During the first 15 working days of October 2023, the Belgian federal public service for the economy (“FPS Economy”) delivered the first assessment notices to companies that fall within the scope of the temporary windfall tax on electricity producers that applies for the periods 1 August 2022 through 31 December 2022 and 1 January 2023 through 30 June 2023. The Belgian energy sector has already raised questions over the implementation of the tax in Belgium, and about its calculation by the Commission for the Regulation of Electricity and Gas (CREG) and the FPS Economy.
Following the adoption of an EU regulation in October 2022 imposing a levy on deemed excess profits from electricity generation activities, Belgium implemented corresponding national measures through the Law of 16 December 2022 (Dutch I French). As a result, electricity producers with an energy facility capacity of at least one megawatt are subject to a 100% tax on any income from the sale and supply of electricity over and above a set cap. In general, this cap is EUR 130 per megawatt hour (MWh), but in certain cases the cap may increase to a maximum of EUR 180 per MWh.
It is important to note that the windfall tax applies not only to traditional companies with core activities involving electricity production, e.g., operators of nuclear power plants, but also to a much broader group of companies generating electricity from a range of energy sources, such as biogas, wind turbines, and solar panels.
The assessment notices received in October 2023 only relate to the first taxable period, i.e., 1 August 2022 through 31 December 2022. The assessment notices relating to the second period will be issued to the relevant companies no later than January 2024.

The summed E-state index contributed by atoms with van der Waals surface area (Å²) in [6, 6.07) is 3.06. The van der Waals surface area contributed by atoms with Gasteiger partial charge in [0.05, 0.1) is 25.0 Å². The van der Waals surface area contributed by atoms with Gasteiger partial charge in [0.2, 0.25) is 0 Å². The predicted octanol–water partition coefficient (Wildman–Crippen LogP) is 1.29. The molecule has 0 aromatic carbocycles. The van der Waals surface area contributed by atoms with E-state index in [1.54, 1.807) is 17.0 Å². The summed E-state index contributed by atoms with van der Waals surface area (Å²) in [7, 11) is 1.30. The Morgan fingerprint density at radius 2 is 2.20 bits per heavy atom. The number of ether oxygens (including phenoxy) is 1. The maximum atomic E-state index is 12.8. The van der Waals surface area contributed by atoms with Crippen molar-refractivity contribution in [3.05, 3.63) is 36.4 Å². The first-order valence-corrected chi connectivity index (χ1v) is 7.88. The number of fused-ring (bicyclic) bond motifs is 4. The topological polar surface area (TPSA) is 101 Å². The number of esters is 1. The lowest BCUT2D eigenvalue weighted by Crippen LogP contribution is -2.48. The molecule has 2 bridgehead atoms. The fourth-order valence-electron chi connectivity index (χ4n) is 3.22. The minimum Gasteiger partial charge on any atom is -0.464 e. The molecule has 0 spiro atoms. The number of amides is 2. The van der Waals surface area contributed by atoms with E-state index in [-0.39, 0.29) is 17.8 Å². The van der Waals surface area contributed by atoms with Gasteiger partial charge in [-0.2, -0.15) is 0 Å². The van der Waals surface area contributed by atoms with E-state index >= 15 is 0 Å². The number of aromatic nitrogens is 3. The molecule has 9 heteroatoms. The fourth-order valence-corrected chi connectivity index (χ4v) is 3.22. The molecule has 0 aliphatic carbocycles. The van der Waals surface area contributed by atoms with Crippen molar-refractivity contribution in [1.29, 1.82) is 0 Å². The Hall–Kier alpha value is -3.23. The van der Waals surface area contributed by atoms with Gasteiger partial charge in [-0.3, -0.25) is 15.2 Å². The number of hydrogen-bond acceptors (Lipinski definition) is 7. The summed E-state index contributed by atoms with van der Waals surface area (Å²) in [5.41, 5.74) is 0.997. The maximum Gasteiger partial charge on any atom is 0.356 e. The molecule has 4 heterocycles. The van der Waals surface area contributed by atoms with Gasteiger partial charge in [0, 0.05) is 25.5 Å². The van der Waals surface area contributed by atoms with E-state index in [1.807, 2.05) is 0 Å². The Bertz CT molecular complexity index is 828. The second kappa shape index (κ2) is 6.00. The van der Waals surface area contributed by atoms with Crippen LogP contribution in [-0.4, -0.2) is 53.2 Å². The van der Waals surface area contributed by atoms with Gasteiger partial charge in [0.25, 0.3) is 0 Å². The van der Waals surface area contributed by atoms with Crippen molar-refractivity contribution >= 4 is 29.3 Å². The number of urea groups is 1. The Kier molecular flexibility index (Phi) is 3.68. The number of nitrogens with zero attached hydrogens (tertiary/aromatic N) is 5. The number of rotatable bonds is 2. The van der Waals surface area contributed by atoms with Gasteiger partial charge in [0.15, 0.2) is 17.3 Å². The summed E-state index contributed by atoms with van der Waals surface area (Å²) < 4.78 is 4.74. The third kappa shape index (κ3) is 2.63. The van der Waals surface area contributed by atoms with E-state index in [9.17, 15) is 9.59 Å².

In practice, some of the proposed tax calculations issued by the CREG and the FPS Economy have been found to contain calculation errors, and the legal interpretation of the relevant legislation may be open to challenge (e.g., the deduction of costs for the purchase of electricity).
The implementation of the windfall tax in Belgium, together with possible irregularities in the assessments, could have a severe impact on the cash position or, in extreme cases, even the business continuity of companies within the Belgian energy sector. The compatibility of the legal framework of the windfall tax with the Belgian constitution is debatable, owing in part to its retroactive effect.
The two following methods may be used to raise a dispute over a windfall tax assessment received:
The law specifies a five-year period for taxpayers to contest the windfall tax. However, in principle, recovery measures may be initiated as soon as the payment period expires in January 2024.
Deloitte Legal’s tax dispute resolution team has extensive practical experience in tax proceedings and can assist taxpayers with any legal action they wish to pursue in this context.
Filip is a partner in the Tax Dispute Resolution team within Deloitte Legal, focusing on direct tax risk management and litigation. Filip assists taxpayers during audits, negotiations and litigation with the tax administration concerning income taxes and private wealth structuring. Furthermore he has a special focus on the G&PS sector, acting regularly on all questions concerning the specific tax regime for the sector. He has extensive experience handling litigation cases before the Belgian courts, including the Constitutional Court, as well as the European Court of Justice. Filip is recommended in the Legal 500 for tax litigation work.